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Wednesday, April 2, 2008 07:51 pm

Food for hope

Local restaurateurs plan fundraiser to support Cambodian development

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Experiencing Loneth Soares’ cheerful personality and hearing her infectious laugh, you’d never guess that her childhood was filled with terror, trial, and hardship — but it was.
Loneth was born in Cambodia, and the Vietnam War began spilling over into Cambodia during her earliest years. When that war finally ended, however, the horrors in Cambodia only worsened with the rise of the murderous Pol Pot. Many Westerners have heard “Khmer” only as a part of “Khmer Rouge,” the forces under the leadership of Pol Pot who committed horrible atrocities in their attempt to establish their extremist idea of a communist agrarian state. The Khmer, however, were one of the original peoples of Southeast Asia, coming to that region more than 2,000 years ago. By the ninth century a group of Khmer city-states had coalesced into the kingdom that eventually became known as Cambodia or Kampuchea. Khmer civilization, influenced by the culture and religions of India, was sophisticated and complex. From the mid-1800s to the mid-1900s, Cambodia, along with Vietnam and Laos, was colonized by the French, who added their influence to the region. Pol Pot and the Khmer Rouge did their best to destroy the Khmer people and their culture. They nearly succeeded: An estimated 1 million to 2 million people died in the “killing fields” of Cambodia during the four years of the reign of terror. Those killing fields were forced-labor camps where relocated people were made to work — usually in rice paddies — from dawn to dark. Food was a major preoccupation because there was so little of it. The members of Loneth’s family were among those who were essentially slave laborers. “All we had was rice soup,” her mother, Hoeun, tells me. Pointing to my 16-ounce water glass, she says, “That much rice would make soup for 60 people.”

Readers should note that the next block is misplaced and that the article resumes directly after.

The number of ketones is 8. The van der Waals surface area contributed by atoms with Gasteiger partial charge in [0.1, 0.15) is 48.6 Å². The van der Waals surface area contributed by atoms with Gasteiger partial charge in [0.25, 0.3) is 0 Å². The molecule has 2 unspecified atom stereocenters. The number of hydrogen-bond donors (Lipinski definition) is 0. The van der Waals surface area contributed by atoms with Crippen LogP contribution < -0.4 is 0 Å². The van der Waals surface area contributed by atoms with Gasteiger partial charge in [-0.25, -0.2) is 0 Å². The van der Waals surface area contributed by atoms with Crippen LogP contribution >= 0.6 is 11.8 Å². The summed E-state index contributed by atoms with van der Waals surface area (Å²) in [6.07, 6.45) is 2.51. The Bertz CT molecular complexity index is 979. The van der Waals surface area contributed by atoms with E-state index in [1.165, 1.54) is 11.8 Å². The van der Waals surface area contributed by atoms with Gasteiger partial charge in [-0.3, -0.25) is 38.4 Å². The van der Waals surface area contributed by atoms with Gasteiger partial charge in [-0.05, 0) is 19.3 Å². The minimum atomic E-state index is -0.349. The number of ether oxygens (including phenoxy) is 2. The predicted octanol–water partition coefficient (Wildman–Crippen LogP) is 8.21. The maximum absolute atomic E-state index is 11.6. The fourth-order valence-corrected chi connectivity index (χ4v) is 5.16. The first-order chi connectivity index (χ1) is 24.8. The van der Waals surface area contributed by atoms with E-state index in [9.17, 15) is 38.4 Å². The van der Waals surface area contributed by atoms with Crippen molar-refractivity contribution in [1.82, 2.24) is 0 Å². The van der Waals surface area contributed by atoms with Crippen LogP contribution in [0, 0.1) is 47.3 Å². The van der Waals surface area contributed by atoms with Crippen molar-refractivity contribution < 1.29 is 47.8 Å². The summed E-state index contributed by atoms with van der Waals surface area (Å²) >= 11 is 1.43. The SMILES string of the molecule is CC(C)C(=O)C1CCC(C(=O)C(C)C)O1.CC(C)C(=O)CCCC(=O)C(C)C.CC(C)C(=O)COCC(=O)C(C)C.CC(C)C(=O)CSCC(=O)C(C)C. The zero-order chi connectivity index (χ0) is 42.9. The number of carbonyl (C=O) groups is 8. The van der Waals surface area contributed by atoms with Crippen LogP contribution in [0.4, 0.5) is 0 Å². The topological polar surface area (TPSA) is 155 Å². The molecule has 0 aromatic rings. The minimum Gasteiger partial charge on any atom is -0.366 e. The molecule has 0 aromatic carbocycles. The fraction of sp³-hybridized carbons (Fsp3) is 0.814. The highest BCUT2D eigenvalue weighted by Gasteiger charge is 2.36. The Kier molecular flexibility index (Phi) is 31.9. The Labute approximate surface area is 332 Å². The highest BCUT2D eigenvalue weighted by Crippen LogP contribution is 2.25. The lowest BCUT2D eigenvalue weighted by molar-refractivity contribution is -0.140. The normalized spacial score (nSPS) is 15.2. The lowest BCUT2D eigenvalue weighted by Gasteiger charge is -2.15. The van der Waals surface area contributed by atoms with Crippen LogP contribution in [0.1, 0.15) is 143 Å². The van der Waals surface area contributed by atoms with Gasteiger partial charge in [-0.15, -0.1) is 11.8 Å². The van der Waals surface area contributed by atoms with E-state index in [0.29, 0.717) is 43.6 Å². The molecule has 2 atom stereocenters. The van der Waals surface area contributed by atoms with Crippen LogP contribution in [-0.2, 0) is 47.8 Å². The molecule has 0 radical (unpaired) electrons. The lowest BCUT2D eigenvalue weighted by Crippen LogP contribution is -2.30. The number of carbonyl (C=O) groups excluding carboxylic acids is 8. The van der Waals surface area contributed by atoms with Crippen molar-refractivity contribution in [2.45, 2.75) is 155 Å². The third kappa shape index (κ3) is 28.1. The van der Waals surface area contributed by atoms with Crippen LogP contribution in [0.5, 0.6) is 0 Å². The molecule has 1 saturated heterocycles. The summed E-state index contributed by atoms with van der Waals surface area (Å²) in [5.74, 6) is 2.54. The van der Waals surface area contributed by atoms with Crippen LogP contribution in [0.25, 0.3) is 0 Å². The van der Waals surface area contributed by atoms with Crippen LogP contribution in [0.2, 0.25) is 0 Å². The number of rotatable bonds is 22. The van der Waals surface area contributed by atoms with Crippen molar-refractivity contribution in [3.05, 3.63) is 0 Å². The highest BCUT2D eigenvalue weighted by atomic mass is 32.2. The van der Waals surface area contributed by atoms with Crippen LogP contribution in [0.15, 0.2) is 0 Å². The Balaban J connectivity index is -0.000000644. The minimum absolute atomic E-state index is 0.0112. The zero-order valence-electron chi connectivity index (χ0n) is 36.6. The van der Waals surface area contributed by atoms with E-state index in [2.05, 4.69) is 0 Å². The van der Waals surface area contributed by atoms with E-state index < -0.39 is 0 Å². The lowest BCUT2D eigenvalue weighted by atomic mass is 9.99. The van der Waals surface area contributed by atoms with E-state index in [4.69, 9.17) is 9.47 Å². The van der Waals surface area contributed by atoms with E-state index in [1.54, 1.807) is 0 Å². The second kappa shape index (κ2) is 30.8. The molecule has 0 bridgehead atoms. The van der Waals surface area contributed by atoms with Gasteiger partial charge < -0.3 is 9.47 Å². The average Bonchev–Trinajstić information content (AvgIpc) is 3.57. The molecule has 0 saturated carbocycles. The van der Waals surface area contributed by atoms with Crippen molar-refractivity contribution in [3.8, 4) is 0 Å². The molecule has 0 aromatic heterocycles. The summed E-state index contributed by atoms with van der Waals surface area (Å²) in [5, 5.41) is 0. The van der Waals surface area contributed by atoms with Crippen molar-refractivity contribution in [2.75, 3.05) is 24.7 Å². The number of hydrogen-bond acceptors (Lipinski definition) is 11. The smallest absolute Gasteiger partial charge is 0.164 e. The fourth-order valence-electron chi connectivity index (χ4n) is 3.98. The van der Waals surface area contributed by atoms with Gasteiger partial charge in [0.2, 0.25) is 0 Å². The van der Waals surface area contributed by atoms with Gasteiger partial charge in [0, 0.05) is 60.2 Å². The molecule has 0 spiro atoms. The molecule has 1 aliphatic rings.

Starvation took as many lives as Khmer Rouge violence did. Loneth, childishly stubborn, often refused to eat the horrible watery soup and became so malnourished that her hair fell out. Her mother tried to help by working harder: “They made us start at 5 a.m.,” says this courageous woman, who’d never before worked in a field, “but I’d start at 4 so that maybe they’d give me a bit of something besides the soup for her to eat.”
In 1979, the Khmer Rouge regime fell and began guerrilla warfare against the Vietnamese Communists who’d taken over. In the ensuing chaos, Loneth’s family escaped, walking into Thailand with only the ragged clothes they were wearing. The next years were spent in a series of refugee camps, first in Thailand (where Loneth’s brother was born) and eventually in the Philippines. Though it was an improvement over forced labor camps, it was still a life of bare subsistence. In 1983, Loneth’s family was sponsored into the U.S. Arriving in Denver, the family still had only the clothes on their backs. “We didn’t even have real shoes,” Loneth says, “only thin plastic flip-flops — but at least we had a safe place to sleep.”